Statistical analysis revealed that there was an opposite effect on renal GABAAα1 and GABAAα2 mRNA between PB and HF. Renal ClC4, ClC5, CYP7A1, SLC26A3, SLC26A6 and GABAAα1 mRNA levels were elevated by more than 2-fold by dietary L. casei Zhang supplementation in the PB group compared to HF rats (Fig. 1C). In the muscle of HF rats, ClC1 mRNA level decreased by 3 to 5-fold compared with CT and PB rats (Fig. 1C).
The 2 week HF diet likewise induced a 5-fold reduction in the pancreatic FoxA2 mRNA level compared to CT, whereas the FoxA2 mRNA level of PB rats was significantly upregulated (Fig. 1A, p = 0.0001). As shown in Fig. 2A and Fig. S4, pancreatic ClC2 protein level was much lower in the PB and HF rats compared to CT (p = 0.0001 and 0.0055).
In hippocampus area of the brain, CT and PB rats showed more than 2 fold increased in GABAAα1 receptor and ClC2 mRNA compared to HF rats, while the GABAAα2 receptor mRNA had an opposite trend (Fig. 1B). In the prefrontal cortex area of the brain, the chloride ion concentration of PB rats was significant lower compared to HF rats (Fig. 2B, p = 0.007).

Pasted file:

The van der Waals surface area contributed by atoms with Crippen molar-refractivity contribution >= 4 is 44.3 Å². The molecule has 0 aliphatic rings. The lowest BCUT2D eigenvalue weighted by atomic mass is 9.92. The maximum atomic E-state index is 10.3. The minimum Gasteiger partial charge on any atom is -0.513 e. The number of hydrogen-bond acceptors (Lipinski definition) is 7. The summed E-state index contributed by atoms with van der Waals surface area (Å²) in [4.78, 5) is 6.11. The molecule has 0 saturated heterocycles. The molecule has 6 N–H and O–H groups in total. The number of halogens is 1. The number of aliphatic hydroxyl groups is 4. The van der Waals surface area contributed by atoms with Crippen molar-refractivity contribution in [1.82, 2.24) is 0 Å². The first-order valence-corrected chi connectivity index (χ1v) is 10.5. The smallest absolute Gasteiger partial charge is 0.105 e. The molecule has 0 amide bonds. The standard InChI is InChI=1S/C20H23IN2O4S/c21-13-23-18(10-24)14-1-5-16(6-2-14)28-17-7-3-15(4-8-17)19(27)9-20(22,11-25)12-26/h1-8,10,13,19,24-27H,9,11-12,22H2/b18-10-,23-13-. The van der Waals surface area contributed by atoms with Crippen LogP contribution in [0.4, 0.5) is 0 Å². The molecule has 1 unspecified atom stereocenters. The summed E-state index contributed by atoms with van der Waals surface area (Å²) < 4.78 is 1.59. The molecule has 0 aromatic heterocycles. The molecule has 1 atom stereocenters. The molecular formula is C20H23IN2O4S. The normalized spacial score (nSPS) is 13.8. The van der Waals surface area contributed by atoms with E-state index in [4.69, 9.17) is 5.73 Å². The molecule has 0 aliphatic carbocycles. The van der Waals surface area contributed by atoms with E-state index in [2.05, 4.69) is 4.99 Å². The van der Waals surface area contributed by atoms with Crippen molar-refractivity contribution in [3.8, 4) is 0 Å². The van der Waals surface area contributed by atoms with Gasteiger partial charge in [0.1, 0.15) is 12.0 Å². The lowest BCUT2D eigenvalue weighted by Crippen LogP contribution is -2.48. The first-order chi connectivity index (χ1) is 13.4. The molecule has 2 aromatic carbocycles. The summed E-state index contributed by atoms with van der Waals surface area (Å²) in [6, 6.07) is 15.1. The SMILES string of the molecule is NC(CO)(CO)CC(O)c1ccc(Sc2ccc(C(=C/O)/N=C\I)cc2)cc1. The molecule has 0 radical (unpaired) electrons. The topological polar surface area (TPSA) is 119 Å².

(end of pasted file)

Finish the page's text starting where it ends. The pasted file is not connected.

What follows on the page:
Fecal CA and CDCA levels were similiar in the CT and HF groups (p > 0.05; Table 1). But these levels were significantly higher in the PB than HF group (p = 0.0114 and 0.0002). Compared with HF rats, the PB and CT rats exhibited lower fecal DCA and LCA levels (p = 0.0057 and 0.0003, HF vs PB; p = 0.0003 and 0.0001, HF vs CT). As a result, the PB rats showed significantly higher total bile acid level compared to HF rats (p = 0.0335), while the fecal bile acids level of CT rats was considerably lower.
More caecal Bifidobacterium and Lactobacillus were found in the PB rats than the HF group (p = 0.0061 and 0.0001, Fig. 3A and Fig. 3B). In contrast, C. coccoides–E. rectale group and C. scindens members were much higher in HF than the PB and CT rats (p = 0.050 and 0.0001, Fig. 3C and Fig. 3D). Similar effects of E. rectale were observed between HF and PB rats (p = 0.0001, Fig. 3E) but not between HF and CT rats. No significant differences in the counts were found with ClostridiumIV cluster and the genus of C.sordellii (p > 0.05, Fig. 3F and Fig. 3G).
Short-term HFS fed rats challenged with low dose STZ